||4UH3CA260318-03 Interpret this number
||Vanderbilt University Medical Center
||CAUSAL: Cohort to Augment the Understanding of Sarcoma Survivorship Across the Lifespan
Sarcomas represent a rare and highly heterogeneous subtype of tumors that may develop across the lifespan.
In the United States (US), there are approximately 14,000 new cases annually, with approximately 65% survival.
Aside from those included in pediatric cancer survivor cohort studies, there are no sarcoma survivor cohorts in
which to systematically study recurrence, organ toxicity, function, quality of life, and survival as well as their
predictors. We propose to address these critical gaps in knowledge by establishing a cohort of approximately
2100 sarcoma survivors through the Vanderbilt University Medical Center (VUMC) Sarcoma Treatment Center,
which is amongst the largest sarcoma programs in the US, in existence since 1987. In this cohort, we will
systematically collect repeated information on disease, treatment, response, relapse, treatment-related toxicity,
sociodemographics, lifestyle, functional status, quality of life, physical health outcomes, and survival, together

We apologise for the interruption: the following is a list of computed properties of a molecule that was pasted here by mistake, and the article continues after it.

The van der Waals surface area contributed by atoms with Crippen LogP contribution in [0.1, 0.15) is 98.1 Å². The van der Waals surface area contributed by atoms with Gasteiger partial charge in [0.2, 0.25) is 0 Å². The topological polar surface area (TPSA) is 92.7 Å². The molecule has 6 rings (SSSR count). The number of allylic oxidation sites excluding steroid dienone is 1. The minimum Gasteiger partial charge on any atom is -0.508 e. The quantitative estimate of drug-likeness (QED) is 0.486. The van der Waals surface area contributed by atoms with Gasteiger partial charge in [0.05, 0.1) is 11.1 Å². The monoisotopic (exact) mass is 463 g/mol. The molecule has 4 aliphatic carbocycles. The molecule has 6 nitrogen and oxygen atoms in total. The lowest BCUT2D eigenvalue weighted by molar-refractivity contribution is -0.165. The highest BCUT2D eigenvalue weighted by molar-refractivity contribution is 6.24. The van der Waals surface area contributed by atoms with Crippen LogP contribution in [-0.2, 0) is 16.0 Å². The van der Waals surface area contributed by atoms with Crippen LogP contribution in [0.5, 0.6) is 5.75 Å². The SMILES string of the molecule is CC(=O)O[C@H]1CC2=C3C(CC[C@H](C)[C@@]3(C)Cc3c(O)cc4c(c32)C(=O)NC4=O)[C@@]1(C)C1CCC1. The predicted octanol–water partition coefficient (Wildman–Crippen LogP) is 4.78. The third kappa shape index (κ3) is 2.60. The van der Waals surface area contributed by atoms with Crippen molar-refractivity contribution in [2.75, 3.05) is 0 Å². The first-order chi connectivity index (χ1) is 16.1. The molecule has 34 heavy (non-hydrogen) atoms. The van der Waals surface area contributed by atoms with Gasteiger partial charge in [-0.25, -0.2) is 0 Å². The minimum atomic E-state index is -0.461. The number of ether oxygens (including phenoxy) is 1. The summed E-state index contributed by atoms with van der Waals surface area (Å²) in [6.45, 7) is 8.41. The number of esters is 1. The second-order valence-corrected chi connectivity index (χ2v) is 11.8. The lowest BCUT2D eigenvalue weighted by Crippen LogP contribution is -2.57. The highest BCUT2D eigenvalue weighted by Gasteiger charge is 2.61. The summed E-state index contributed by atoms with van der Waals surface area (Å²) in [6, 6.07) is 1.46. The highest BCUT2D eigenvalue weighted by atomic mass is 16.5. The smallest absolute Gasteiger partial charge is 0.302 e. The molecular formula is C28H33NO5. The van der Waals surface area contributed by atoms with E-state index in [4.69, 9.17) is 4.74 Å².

with biospecimens (tumor tissue and peripheral blood samples). We hypothesize that: 1) extrinsic factors, tumor
biology, and germline genomics contribute to oncologic outcomes and long-term organ toxicity; 2) healthy
lifestyle, e.g., high quality of diet, exercise, abstinence from cigarette smoking and alcohol drinking mitigate the
adverse health consequences, improve survival and quality of life among sarcoma survivors; and 3) liquid biopsy
tools, developed through identifying genomic drivers of sarcoma, will be of predictive and prognostic utility. Our
aims for current grant period are to evaluate1) the impact of disease, treatment, sociodemographic and lifestyle
contributors on adverse oncologic and non-oncologic outcomes and mortality in the cohort; 2) the role of drug
metabolism and DNA repair gene functional polymorphisms, genetically predicted gene expression levels, and
polygenic risk scores, on treatment efficacy and therapy-induced normal tissue toxicity; and 3) genomic drivers
of sarcoma to develop personalized liquid biopsy assays for monitoring treatment response, recurrence, and
minimal residual disease. Establishment of a prospective cohort of sarcoma survivors across the lifespan, with
extensive and well characterized clinical and epidemiologic data, patient reported outcomes, tumor tissue and
serial blood samples builds a foundation for a long-term prospective investigation on life after sarcoma. This
effort is critically important to improve the understanding of a rare tumor affecting the lifespan but seriously
underrepresented in research. Identification of health outcomes and their predictive and prognostic factors can
lead to precision treatment and survivorship care, which are currently clinically unmet needs.
Accuracy and Reliability of Chatbot Responses to Physician Questions.
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JAMA network open, 2023-10-02; 6(10), p. e2336483.